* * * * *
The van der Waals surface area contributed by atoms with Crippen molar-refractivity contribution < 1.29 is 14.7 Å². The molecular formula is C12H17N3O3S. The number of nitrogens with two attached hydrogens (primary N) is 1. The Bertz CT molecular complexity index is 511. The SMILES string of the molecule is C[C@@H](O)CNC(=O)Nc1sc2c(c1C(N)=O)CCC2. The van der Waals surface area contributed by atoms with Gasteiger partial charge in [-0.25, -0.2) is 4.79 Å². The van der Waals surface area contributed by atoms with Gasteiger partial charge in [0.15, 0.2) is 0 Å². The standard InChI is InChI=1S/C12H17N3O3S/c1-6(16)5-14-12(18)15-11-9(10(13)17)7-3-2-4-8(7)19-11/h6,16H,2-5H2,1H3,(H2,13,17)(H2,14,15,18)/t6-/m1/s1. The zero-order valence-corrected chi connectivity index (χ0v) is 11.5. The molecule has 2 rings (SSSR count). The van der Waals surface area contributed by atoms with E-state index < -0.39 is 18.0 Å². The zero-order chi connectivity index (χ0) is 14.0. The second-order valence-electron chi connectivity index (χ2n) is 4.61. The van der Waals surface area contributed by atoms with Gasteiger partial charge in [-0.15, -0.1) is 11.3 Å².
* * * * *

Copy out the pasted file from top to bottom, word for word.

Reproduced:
The van der Waals surface area contributed by atoms with Crippen molar-refractivity contribution < 1.29 is 14.7 Å². The molecular formula is C12H17N3O3S. The number of nitrogens with two attached hydrogens (primary N) is 1. The Bertz CT molecular complexity index is 511. The SMILES string of the molecule is C[C@@H](O)CNC(=O)Nc1sc2c(c1C(N)=O)CCC2. The van der Waals surface area contributed by atoms with Gasteiger partial charge in [-0.25, -0.2) is 4.79 Å². The van der Waals surface area contributed by atoms with Gasteiger partial charge in [0.15, 0.2) is 0 Å². The standard InChI is InChI=1S/C12H17N3O3S/c1-6(16)5-14-12(18)15-11-9(10(13)17)7-3-2-4-8(7)19-11/h6,16H,2-5H2,1H3,(H2,13,17)(H2,14,15,18)/t6-/m1/s1. The zero-order valence-corrected chi connectivity index (χ0v) is 11.5. The molecule has 2 rings (SSSR count). The van der Waals surface area contributed by atoms with E-state index < -0.39 is 18.0 Å². The zero-order chi connectivity index (χ0) is 14.0. The second-order valence-electron chi connectivity index (χ2n) is 4.61. The van der Waals surface area contributed by atoms with Gasteiger partial charge in [-0.15, -0.1) is 11.3 Å².